Non-Messianic Jews, when they read Zechariah 12:10, are faced with a problem: here is a passage where G-d is the speaker and He seems to be saying that He was rejected and pierced by His own People.
Zech. 12:10 says that they will look unto “me”—the one who was [previously, at some other time] slain. The passage literally says they will accept the Messiah that they had previously rejected! It’s talking not about 2 different Messiahs but about a single Messiah!
By the way, the grammar in this passage is not contested by the Talmudic Rabbis nor is it contested by Jewish scholars:
“…the translation ‘look to Me whom they have pierced’ is correct. The relative clause ‘whom they have pierced’ in in apposition to ‘Me,’ the spokesman of the passage. ‘Et, the Hebrew word introducing the clause marks it as the object of the verb ‘look to’; the Hebrew word ‘asher is always a relative pronoun in that context, and never the conjunction ‘because.’ It should also be noted that in the Hebrew clause ‘they have pierced’ lacks the pronominal suffix ‘him,’” Gerald Sigal, Trinity Doctrine Error: A Jewish Analysis.
“56 Your father Abraham rejoiced that he would see my day. He saw it and was glad.” 57 So the Jews said to him, “You are not yet fifty years old, and have you seen Abraham?”[d] 58 Jesus said to them, “Truly, truly, I say to you, before Abraham was, I am.” 59 So they picked up stones to throw at him, but Jesus hid himself and went out of the temple,” John 8:56-59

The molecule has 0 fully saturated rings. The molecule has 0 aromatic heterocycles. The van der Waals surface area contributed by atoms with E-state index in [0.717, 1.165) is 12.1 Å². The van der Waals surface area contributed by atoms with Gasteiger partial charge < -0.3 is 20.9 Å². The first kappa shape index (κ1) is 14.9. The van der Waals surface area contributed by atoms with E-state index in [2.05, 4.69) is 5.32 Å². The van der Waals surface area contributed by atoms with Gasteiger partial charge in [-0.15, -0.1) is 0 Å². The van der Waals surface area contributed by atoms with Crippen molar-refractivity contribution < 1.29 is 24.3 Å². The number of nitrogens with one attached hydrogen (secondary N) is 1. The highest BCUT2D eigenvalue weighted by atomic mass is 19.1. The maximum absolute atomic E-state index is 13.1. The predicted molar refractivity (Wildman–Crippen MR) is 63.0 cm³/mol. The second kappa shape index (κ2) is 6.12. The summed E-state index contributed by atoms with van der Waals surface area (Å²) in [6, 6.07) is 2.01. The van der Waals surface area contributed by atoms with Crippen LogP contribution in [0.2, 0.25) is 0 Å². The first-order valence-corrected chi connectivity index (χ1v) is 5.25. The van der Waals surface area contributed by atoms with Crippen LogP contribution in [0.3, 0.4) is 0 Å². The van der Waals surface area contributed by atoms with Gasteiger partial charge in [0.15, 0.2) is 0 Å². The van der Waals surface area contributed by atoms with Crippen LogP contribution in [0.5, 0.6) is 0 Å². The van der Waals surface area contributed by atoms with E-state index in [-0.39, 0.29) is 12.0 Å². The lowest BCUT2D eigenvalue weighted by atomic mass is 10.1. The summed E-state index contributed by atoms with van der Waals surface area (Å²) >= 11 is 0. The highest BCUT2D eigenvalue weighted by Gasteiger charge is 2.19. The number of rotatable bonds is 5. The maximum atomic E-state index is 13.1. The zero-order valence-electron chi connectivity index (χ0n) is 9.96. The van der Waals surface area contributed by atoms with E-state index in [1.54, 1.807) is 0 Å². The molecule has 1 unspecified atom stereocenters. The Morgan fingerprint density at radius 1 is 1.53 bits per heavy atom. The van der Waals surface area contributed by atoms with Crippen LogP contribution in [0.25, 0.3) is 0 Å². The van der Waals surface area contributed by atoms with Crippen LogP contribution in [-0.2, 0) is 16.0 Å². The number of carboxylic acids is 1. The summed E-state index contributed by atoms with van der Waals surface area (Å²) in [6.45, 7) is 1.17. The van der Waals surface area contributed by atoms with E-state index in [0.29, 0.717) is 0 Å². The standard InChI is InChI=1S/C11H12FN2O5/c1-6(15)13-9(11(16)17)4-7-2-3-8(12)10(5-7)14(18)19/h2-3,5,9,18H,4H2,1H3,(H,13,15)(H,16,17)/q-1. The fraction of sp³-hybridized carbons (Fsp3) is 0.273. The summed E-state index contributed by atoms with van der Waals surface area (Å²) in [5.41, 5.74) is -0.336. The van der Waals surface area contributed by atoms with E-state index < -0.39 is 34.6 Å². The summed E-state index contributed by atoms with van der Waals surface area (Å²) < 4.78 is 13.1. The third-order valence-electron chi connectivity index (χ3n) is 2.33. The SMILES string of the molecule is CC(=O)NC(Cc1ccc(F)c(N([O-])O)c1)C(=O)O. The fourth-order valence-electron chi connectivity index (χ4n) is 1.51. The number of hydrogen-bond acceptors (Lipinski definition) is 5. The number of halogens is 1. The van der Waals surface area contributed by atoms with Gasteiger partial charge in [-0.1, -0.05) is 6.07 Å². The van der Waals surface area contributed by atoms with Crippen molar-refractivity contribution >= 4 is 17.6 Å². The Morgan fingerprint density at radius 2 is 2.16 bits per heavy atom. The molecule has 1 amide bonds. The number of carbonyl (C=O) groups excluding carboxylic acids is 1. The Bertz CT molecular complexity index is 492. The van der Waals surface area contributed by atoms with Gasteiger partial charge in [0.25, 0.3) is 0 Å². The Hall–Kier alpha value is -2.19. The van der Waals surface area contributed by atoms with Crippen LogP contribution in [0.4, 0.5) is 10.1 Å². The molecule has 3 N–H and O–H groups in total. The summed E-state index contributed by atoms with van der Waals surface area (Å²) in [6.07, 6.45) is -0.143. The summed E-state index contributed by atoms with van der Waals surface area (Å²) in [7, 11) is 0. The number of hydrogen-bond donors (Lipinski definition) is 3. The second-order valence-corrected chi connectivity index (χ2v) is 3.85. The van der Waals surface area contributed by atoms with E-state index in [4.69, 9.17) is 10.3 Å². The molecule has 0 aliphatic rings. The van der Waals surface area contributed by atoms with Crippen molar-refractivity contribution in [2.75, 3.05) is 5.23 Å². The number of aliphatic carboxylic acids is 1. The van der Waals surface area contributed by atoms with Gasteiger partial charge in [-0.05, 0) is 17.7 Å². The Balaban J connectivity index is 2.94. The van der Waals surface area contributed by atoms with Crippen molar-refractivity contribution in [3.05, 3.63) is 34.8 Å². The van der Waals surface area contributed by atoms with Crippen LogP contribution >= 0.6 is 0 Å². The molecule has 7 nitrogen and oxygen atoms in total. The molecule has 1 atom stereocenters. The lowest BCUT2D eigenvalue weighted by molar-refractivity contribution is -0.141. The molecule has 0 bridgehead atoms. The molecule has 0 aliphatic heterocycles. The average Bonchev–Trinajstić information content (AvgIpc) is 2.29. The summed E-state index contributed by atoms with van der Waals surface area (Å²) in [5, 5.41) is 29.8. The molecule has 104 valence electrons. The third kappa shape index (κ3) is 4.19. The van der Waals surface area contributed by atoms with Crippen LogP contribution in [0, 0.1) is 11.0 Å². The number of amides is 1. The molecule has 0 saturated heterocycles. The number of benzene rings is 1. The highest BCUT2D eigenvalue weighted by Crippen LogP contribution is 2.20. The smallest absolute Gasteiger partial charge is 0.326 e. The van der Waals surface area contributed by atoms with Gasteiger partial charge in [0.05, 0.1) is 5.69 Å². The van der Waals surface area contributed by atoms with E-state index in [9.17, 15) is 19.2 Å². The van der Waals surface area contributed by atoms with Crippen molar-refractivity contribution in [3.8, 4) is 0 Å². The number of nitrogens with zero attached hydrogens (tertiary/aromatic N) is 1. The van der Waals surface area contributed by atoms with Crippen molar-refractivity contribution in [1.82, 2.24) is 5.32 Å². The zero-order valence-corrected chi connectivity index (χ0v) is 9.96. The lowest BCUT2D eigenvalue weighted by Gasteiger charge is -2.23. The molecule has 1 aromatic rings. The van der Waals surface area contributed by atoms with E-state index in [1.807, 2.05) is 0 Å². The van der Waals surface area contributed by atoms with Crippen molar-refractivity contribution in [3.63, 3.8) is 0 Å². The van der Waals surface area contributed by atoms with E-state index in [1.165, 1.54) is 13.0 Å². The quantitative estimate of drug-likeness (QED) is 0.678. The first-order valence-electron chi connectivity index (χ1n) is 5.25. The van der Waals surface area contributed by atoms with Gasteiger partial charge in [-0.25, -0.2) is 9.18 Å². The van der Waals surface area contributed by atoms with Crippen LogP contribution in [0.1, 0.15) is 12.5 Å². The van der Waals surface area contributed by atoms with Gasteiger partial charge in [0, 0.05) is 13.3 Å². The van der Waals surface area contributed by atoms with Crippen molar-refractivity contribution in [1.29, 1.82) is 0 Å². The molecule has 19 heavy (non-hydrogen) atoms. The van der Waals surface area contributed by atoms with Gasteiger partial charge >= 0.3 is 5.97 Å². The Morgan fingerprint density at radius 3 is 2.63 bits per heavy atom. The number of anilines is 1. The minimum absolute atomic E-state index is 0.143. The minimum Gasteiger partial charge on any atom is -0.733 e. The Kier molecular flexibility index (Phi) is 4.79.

Here we see Yeshua referring to Himself as HaShem in such a way that leaves no doubt. Even the Jews listening to Him say it perfectly understood that He was identifying as HaShem. And, not believing that He was HaShem, they picked up stones to stone Him for what they believed to be blasphemy. Here’s a note about the unmistakable way Yeshua identified Himself:
“Jesus uses the ego eimi formula in three different ways in the Fourth Gospel: (1) With a predicate….(2) With an implied predicate….(3) As an absolute…certainly in 8:58: ‘before Abraham was born, I am!’ The last of these uses needs furhter comment, for in this case ego eimi represents the divine name. In Exodus 3:14 God says to Moses, ‘I AM WHO I AM. This is what you are to say to the Israelites: ‘I AM has sent me to you.’ The ‘I AM WHO I AM’ is translated as ego eimi ho on in the LXX. In Isaiah 43:25; 51:12 ego eimi on its own functions as the divine name. Thus when Jesus said to ‘the Jews’, ‘before Abraham was born, I am’, he was identifying himself with God. He was not only pronouncing the name of God…he was claiming to be God,” Colin Kruse, The Gospel According to John, pg. 138

Source: Orthodox Messianic Judaism (